by Angela Weber
Are all orthodontists the same?
The readers of this magazine would almost certainly answer
this question with “No, of course not,” and I’m inclined to
agree. Still, if all orthodontists aren’t the same, why do they all
present themselves in the same way?
If you take a little time perusing orthodontists’ websites,
brochures and other marketing materials, you will see the same
phrases repeated over and over again in slight variations. Here is
a quick sampling from actual websites:
- “We provide the highest quality orthodontic care in a
friendly and gentle environment.”
- “We are dedicated to meeting your unique dental needs in
a friendly, caring and comfortable environment.”
- “Our office has a dedicated team of highly qualified
- “It is the goal of our practice to provide you with the
highest quality orthodontic care in a friendly, comfortable
- (And on and on.)
You’re also likely to see in orthodontic materials the same
stock photography of the same smiling faces, recycled many
times over. To be sure, many orthodontists do offer “the highest
quality orthodontic care in a friendly, comfortable environment.”
And they do indeed create smiling faces similar to those
shown in stock photos. Nevertheless, none of this marketing
Over the years, orthodontists have gravitated toward standard
conventions for promoting their practices. They take
cues from their peers, and their peers take cues from them. As
a result, all orthodontic practices (as different as they may be) merge together in the public mind into a bland mush.
Furthermore, there isn’t any thought-out strategy behind this
type of self-presentation. It’s just how everyone does it. It’s what’s
accepted. It’s what’s safe.
Few people dare to be weird.
Why Be Weird?
Everyone in this world is kind of weird.
We all talk to ourselves when no one is
around. We all have our strange habits, odd
thoughts and idiosyncratic obsessions. Even if our own weirdness
doesn’t map directly onto others’ weirdness, everyone can
relate to the fact that we’re all unique in our own way. And people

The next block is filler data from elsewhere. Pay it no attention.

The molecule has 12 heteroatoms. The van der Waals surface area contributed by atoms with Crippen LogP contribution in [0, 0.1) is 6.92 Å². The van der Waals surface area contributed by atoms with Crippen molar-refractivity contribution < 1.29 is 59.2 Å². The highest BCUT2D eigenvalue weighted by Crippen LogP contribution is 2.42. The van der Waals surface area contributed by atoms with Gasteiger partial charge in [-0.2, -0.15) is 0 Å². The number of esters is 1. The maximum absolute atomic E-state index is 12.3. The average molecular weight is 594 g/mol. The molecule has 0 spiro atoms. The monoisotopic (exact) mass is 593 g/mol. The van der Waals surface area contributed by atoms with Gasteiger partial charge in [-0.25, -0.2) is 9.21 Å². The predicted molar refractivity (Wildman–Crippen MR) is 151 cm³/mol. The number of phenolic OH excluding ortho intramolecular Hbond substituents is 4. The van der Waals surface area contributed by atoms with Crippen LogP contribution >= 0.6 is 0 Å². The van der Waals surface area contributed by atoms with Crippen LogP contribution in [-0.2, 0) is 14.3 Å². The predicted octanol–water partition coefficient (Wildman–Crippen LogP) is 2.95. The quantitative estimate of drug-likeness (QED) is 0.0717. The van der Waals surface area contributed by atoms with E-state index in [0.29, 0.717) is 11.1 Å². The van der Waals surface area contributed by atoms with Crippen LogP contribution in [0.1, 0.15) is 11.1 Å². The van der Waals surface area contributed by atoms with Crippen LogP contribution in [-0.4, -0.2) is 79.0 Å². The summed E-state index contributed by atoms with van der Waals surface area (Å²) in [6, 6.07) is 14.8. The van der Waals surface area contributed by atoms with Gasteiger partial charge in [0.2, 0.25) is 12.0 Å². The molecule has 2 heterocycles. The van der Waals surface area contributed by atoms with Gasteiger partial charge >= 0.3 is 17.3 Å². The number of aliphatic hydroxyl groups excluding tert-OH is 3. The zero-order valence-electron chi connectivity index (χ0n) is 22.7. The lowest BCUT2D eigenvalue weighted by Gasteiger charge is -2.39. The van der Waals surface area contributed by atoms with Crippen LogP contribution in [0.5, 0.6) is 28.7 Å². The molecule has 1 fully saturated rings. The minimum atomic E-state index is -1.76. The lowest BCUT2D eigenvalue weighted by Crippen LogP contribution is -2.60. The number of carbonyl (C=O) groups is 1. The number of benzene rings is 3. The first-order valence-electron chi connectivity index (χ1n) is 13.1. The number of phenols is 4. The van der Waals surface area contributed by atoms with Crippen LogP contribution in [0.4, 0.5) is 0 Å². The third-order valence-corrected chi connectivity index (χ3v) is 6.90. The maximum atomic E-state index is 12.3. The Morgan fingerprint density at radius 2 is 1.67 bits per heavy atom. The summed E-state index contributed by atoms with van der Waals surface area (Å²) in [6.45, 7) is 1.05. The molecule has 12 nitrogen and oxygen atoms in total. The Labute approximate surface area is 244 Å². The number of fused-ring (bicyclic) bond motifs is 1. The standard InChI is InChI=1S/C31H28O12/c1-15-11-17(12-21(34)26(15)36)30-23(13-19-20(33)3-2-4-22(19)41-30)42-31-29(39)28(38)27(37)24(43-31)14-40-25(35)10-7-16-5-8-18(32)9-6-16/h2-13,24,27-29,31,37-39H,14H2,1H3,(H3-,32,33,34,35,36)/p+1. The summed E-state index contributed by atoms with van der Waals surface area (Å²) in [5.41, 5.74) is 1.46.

want to do business with people they can relate to.
Orthodontists often complain that patients often seem to
care only about price, especially in our current economic times.
Competition and downward price pressure are only worsening
as the trend of general dentists pushing into orthodontics continues.
But if you look at the orthodontic options from a
patient’s perspective, going with the lowest-priced orthodontic
provider is a perfectly rational choice since all choices seem more
or less the same.
The fact is consumers aren’t as sensitive to price considerations
as many might think they are. Patients simply need compelling
reasons to make a choice that’s not based on price. If they
click with an orthodontist, if they find the practice enjoyable to
visit, if they feel a connection there, they are more likely to go
with that option.
There are other differentiators beyond weirdness an orthodontic
practice could promote, such as new techniques, a range
of orthodontic options and quality outcomes. But medical concepts
are hard for patients to understand well. Even outcomes
seem far off in the future and abstract to envision. That’s not to
say these topics are irrelevant. It’s just that there’s little emotional
connection there. With weirdness, there is. If you’re weird, you
will not only be relatable, you will be unique – and uniqueness
So, how to be weird as an orthodontist? Simply put: Allow
yourself to be yourself. There’s no instructional manual for being
weird, and don’t look to other orthodontists for ideas.
Remember, the point is to break out of the me-too sameness
that pervades the orthodontic field.
If you still need some inspiration, look outside of orthodontics
into other industries, and remember that weirdness doesn’t
necessarily have to mean eccentricity. People who are passionate about something tend to get really excited about it. As they get
worked up, they may say or do things that are unexpected. Their
animated behavior can come across as weird, but this weirdness
isn’t a negative. It’s an overflow of enthusiasm, which is something
people who encounter it will remember.
Orthodontists tend to be a conservative lot, reluctant to
embrace their inner weirdness. Some will object that:
“Being weird just sounds like a gimmick.” – It’s not about
gimmicks. It’s about finding the courage to be yourself and
letting your individuality out. Orthodontists all have different
techniques, philosophies and personalities, but most are
afraid to publicly take a stand for anything. That’s why everyone
“If I’m weird, I’ll alienate potential patients.” – It’s a fear that’s
unfounded. The opposite is true. Patients will remember you
and relate to you.
“Even if I don’t alienate people, weirdness will likely limit the
pool of patients my practice can attract.” – A mass retailer like
Wal-Mart operates on slim margins and needs a large customer
base. But you’re not Wal-Mart. You don’t need to attract everyone.
In any case you will find that standing out from the pack
will enlarge your customer base, not shrink it.
Our world is one where the population has embraced niches
and exult in their idiosyncratic passions, whether that entails
food trucks, an odd corner of pop culture, or personal charities
and causes. The Internet offers sites and forums devoted to every
topic imaginable. Weirdness is how people relate to each other
these days. It’s how they connect. If you’re still talking about “a
caring, comfortable environment” along with so many others,
you’re being left behind.